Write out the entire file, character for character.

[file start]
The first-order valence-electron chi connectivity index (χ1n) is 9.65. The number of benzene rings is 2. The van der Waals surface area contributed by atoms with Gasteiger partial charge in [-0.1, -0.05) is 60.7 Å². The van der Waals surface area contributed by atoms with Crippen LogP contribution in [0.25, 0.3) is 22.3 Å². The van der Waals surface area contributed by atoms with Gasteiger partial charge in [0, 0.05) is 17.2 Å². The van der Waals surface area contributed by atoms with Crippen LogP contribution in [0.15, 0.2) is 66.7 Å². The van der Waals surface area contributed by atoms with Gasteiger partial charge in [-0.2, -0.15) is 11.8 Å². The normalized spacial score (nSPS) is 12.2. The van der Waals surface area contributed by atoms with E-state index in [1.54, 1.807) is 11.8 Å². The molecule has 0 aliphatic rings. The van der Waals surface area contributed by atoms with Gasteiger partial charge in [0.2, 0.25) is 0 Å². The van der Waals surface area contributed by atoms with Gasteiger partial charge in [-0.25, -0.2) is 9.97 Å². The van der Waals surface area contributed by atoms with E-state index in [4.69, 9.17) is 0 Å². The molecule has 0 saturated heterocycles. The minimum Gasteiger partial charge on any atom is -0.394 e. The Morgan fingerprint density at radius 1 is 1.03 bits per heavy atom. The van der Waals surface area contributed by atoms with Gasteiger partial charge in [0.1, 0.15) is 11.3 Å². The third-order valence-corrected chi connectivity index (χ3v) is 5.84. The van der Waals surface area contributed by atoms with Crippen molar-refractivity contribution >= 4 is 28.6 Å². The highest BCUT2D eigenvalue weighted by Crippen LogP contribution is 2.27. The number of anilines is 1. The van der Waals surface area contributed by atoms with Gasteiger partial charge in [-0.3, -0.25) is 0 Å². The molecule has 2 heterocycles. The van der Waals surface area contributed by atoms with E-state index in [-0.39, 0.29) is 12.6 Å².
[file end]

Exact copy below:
The first-order valence-electron chi connectivity index (χ1n) is 9.65. The number of benzene rings is 2. The van der Waals surface area contributed by atoms with Gasteiger partial charge in [-0.1, -0.05) is 60.7 Å². The van der Waals surface area contributed by atoms with Crippen LogP contribution in [0.25, 0.3) is 22.3 Å². The van der Waals surface area contributed by atoms with Gasteiger partial charge in [0, 0.05) is 17.2 Å². The van der Waals surface area contributed by atoms with Crippen LogP contribution in [0.15, 0.2) is 66.7 Å². The van der Waals surface area contributed by atoms with Gasteiger partial charge in [-0.2, -0.15) is 11.8 Å². The normalized spacial score (nSPS) is 12.2. The van der Waals surface area contributed by atoms with E-state index in [1.54, 1.807) is 11.8 Å². The molecule has 0 aliphatic rings. The van der Waals surface area contributed by atoms with Gasteiger partial charge in [0.2, 0.25) is 0 Å². The van der Waals surface area contributed by atoms with Gasteiger partial charge in [-0.25, -0.2) is 9.97 Å². The van der Waals surface area contributed by atoms with E-state index in [4.69, 9.17) is 0 Å². The molecule has 0 saturated heterocycles. The minimum Gasteiger partial charge on any atom is -0.394 e. The Morgan fingerprint density at radius 1 is 1.03 bits per heavy atom. The van der Waals surface area contributed by atoms with Gasteiger partial charge in [0.1, 0.15) is 11.3 Å². The third-order valence-corrected chi connectivity index (χ3v) is 5.84. The van der Waals surface area contributed by atoms with Crippen molar-refractivity contribution >= 4 is 28.6 Å². The highest BCUT2D eigenvalue weighted by Crippen LogP contribution is 2.27. The number of anilines is 1. The van der Waals surface area contributed by atoms with Gasteiger partial charge in [-0.3, -0.25) is 0 Å². The molecule has 2 heterocycles. The van der Waals surface area contributed by atoms with E-state index in [-0.39, 0.29) is 12.6 Å².